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Metformin medication: price, common doses and administration

Metformin is prescribed to treat type two diabetes and polycystic ovary syndrome, which we call PCOS. Metformin lowers your sugar levels by reducing the amount of sugar that your liver releases into your blood and also improving your body's response to insulin. Metformin is usually prescribed in type two diabetes when diet and exercise alone hasn't been enough to reduce your blood sugar levels. For women with PCOS, Metformin stimulates ovulation even if you don't have diabetes, and it does this by lowering blood sugar levels and lowering insulin. Metformin not only does it help with PCOS and lower blood sugar levels, but studies have actually shown it to reduce your risk of cancer and help you lose weight.

Price of Metformin

Metformin costs from ?27.5 to ?159.0 per tablet. It depends on the type of product (e.g. lozenge or liquid) and the amount of active ingredients in each tablet (500 or 850 mg).

Common Doses

At first, 500 milligrams (mg) two times a day taken with the morning and evening meals, or 850 mg a day taken with the morning meal. Your doctor may increase your dose if needed until your blood sugar is controlled.

Side effects

Unfortunately, Metformin can cause side effects in some patients like nausea, wind, and diarrhea. But, the chances of developing these can be reduced by taking it after food and also when you first started on them, building up your dose slowly to the prescribed dose. Now, you've just been started on immediate release Metformin and hopefully a prescriber explain to you how to slowly build up your dose to the prescribed dose, and this is to help reduce the chances of you developing side effects. And in the world of pharmacy, this building up, we call it dose titrating.

How to build up your dose

There is a general guide on how to build up your dose of immediate release metformin to the prescribed dose. Now, in this example, let's say the final dose of immediate release metformin for type two diabetes was three times a day with main meals. So we have breakfast, lunch, and dinner, which you'll be taking it with.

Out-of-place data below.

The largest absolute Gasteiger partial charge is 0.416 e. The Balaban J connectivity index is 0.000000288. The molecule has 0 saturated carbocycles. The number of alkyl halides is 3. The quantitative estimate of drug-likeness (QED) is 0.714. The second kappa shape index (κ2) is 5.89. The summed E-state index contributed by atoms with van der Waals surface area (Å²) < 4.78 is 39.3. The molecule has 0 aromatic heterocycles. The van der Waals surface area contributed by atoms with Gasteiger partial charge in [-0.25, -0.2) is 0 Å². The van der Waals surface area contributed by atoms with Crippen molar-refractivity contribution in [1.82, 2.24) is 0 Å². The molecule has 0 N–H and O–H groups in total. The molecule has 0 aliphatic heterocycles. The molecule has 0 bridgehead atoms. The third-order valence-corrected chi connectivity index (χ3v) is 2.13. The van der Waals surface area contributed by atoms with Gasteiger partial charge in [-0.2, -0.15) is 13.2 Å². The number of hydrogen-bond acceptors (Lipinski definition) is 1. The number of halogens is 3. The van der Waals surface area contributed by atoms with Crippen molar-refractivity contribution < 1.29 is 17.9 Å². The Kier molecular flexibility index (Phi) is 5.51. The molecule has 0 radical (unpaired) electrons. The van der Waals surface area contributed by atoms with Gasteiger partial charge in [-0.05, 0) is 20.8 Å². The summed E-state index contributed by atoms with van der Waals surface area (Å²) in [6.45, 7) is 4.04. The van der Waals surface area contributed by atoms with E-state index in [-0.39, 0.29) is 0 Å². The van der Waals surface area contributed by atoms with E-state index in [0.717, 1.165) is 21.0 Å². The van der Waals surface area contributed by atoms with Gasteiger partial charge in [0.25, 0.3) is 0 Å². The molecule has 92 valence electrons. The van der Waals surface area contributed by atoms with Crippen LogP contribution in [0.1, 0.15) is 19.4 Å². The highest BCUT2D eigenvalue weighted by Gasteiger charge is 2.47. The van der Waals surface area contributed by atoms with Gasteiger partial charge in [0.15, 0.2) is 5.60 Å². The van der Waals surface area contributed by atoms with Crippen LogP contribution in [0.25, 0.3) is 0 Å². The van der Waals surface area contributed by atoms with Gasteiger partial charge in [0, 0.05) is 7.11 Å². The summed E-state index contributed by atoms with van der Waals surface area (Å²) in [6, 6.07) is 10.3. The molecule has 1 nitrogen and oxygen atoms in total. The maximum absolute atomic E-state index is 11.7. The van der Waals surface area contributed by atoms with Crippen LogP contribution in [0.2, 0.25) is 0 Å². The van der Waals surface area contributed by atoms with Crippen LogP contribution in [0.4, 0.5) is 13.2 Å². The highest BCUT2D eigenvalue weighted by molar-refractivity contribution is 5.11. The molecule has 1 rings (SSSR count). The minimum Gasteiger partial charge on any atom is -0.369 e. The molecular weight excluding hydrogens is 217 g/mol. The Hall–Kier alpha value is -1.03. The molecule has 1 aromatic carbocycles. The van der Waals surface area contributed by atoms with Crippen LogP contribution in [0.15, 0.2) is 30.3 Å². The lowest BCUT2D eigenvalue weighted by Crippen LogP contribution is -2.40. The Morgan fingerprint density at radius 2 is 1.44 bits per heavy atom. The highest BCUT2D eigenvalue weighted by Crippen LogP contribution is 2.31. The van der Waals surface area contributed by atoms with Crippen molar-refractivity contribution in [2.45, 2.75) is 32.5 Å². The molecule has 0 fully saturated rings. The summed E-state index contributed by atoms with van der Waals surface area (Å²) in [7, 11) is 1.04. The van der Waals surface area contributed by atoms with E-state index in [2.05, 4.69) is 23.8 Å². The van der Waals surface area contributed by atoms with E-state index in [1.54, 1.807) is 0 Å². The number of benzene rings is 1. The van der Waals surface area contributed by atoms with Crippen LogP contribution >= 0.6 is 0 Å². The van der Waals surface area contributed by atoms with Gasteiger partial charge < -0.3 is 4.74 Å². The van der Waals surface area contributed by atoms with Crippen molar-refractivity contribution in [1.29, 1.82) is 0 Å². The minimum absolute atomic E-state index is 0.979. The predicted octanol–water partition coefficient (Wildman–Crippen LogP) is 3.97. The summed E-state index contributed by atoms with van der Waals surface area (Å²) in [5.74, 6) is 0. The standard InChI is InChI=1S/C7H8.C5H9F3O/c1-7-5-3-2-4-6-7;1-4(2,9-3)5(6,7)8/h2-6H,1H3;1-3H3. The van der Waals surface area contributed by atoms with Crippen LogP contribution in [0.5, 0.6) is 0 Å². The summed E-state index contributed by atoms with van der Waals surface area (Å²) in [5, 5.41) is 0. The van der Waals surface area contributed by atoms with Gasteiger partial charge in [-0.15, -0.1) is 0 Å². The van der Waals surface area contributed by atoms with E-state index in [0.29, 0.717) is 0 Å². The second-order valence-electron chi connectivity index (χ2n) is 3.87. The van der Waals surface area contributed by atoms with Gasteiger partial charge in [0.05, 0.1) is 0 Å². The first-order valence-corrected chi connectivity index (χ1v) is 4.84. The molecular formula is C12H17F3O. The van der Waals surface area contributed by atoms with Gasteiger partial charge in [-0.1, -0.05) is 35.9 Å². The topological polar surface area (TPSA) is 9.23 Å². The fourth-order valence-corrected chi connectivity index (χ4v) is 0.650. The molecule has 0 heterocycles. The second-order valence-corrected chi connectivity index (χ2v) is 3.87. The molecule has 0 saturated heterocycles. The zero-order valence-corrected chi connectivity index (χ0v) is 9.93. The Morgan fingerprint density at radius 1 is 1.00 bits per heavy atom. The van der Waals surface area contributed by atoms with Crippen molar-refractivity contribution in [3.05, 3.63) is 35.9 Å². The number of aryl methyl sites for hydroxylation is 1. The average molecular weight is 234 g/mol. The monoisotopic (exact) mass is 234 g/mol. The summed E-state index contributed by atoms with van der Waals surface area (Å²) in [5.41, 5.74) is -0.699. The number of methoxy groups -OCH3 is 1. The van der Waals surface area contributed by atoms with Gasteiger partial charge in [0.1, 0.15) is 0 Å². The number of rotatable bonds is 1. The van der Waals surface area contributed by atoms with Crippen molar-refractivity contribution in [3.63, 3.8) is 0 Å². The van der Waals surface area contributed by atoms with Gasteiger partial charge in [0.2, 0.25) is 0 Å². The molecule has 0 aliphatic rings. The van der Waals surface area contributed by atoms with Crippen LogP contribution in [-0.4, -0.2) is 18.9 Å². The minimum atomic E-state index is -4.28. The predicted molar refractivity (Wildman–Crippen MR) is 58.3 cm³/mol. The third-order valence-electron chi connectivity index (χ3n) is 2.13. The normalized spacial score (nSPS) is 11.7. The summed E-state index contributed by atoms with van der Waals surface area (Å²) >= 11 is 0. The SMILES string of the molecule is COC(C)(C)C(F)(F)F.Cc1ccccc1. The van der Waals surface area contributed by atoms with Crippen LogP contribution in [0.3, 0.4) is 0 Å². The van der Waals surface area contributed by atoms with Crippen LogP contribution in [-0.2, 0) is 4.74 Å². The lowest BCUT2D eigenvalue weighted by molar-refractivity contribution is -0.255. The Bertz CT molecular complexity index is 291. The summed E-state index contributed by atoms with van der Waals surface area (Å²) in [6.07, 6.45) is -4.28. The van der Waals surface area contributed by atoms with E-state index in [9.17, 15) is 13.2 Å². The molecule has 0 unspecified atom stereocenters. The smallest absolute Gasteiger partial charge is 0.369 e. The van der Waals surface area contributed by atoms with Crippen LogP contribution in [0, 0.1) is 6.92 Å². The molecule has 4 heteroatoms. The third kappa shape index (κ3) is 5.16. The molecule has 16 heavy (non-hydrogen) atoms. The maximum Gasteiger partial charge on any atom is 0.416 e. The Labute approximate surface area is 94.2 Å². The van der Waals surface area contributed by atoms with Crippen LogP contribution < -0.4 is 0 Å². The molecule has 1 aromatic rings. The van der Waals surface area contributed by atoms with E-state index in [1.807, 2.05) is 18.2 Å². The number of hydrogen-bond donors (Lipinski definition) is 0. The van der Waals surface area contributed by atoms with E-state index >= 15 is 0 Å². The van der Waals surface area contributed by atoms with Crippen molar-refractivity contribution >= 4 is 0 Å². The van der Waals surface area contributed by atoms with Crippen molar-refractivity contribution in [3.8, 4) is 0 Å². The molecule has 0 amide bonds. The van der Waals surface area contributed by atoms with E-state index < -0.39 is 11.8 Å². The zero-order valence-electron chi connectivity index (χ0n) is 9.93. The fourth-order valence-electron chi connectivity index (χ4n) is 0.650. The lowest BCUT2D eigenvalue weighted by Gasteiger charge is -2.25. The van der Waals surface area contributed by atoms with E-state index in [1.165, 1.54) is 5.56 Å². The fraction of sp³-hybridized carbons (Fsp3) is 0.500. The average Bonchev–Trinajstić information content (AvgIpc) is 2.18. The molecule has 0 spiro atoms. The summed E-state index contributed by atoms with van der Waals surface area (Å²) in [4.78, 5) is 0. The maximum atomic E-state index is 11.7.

But we don't want to jump straight into three times a day as you're much more likely to have side effects, which we mentioned earlier. So build up your dose weekly to the final prescribed dose. So for my example, to begin with, take 500 milligrams of immediate release Metformin daily with your biggest meal, which is dinner for most people. After a week or two if you're getting on fine with no significant side effects, increase to 500 milligrams twice a day with main meals. So for most people, that would be breakfast and dinner.

And after another week or two if you're getting on fine with no significant side effects, increase to 500 milligrams three times a day with main meals, so breakfast, lunch, and dinner. Please remember, this is a general guide and your dose may be different. So always speak to your pharmacist or doctor about this before you do it. So what we are basically doing is building up the dose of immediate release metformin by 500 milligrams every one to two weeks until we reach the final dose prescribed by your doctor.

And if after a dose increase, you start getting side effects, which don't go after a week or two, then reduce the dose back down to what you were getting on well with, then speak to your doctor. Definitely don't stop taking your medicines until you speak to your doctor.

 

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